If Abba and Fleetwood Mac had a baby I think she would come out looking—and sounding—a lot like the Pierces. Kinga Burza, the gifted young director, identified this duo’s bloodlines perfectly by referencing photographer David Hamilton and every other glorious gesture associated with that 70s oeuvre, along with some unexpected modern flourishes. Her style boards for this shoot are a masterpiece in their own right.

Of course, digital didn’t even exist in the 70s, and shooting on a Canon 7D would make it impossible to create in-camera double exposures, film roll-outs, and flash frames. Another considerable challenge was to recreate the soft flaring or “fogging” of so many David Hamilton pictures. Adding to our travail was the extreme low budget, short winter day, and impossibly tight schedule.

What to do? First, I try to look at situations like these as “insurmountable opportunities,” (an expression apparently coined by Robert Zemekis).

1. Film Roll-outs, flash frames, and speed ramps: The Arri III is the best camera for flash frames and roll-outs. The Arri III also has a dial for ramping the frame rate. Clairmont camera essentially loaned me an old Arri III to go along with the 7D package we rented from them. For film stock the production bought a half-dozen super cheap 60’-70’ expired short ends. We could risk expired film because it didn’t matter if the negative was compromised. And we didn’t actually want full loads. My assistants kept the Arri III close by, loaded with a short-end and built in hand-held mode. Here and there I would grab additional coverage of our set-ups; making the flash frames and speed ramps; rolling the film out at the end of each short load. This is how we created that “analog” layer.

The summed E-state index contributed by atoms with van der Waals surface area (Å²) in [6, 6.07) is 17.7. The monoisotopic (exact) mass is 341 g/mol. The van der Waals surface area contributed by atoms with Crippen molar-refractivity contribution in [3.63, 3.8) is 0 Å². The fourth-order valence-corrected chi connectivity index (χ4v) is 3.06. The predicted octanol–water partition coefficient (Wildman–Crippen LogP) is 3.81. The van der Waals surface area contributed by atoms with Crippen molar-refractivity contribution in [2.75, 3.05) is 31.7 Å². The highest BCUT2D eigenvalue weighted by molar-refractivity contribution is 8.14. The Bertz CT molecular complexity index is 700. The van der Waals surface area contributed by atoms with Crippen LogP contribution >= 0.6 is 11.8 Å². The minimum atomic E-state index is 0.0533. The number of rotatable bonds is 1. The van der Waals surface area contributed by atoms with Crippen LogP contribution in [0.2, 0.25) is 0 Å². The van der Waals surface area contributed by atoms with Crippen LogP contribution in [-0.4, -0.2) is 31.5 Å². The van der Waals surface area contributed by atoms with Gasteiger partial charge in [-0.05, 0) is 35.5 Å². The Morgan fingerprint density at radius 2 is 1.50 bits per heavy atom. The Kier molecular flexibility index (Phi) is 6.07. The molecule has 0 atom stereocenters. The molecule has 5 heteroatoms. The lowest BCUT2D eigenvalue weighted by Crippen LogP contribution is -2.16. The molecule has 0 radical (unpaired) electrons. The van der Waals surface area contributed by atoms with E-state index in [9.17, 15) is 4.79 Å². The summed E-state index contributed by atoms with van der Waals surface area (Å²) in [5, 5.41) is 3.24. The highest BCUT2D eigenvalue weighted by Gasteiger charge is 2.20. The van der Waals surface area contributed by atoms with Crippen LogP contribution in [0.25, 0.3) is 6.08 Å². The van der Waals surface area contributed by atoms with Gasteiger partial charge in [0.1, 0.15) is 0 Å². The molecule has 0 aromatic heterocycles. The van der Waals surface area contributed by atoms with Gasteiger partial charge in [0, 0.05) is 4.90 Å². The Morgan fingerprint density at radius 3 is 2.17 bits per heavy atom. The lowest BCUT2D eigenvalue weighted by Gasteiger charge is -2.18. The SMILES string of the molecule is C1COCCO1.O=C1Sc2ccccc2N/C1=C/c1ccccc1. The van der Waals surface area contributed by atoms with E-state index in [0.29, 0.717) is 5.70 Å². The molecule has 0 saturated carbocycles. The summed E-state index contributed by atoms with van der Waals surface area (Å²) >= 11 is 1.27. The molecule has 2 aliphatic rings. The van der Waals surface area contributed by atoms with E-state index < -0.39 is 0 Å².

2. Flares, fogging, and other stuff: Over the decades all sorts of weird effects filters and lenses have been created. Clarimont in particular have always been keen to add any and all gimmicky lenses and filters to their inventory⎯and never throw them away. They have a drawer in their filter room that is like the “island of misfit” toys for filters. There was one dust-covered filter I discovered that would produce the David Hamilton fogging look when just the right amount of sun hit the lens. I also found a filter that yielded a prismatic rainbow starburst, yet another that tripled the image. Finally, I used a lens baby to get that swing-shift focus effect on a number of set-ups. Sometimes I had multiple effects filters stacked on top of each other.

3. The double-exposure effect was primarily achieved through painstaking layering in the Avid. However, there were some in-camera effects. The in-camera multiple exposure effect was achieved by holding the image splitting filter at just the right angle to double or treble the image and also reflect the overhead canopy of leaves and branches.

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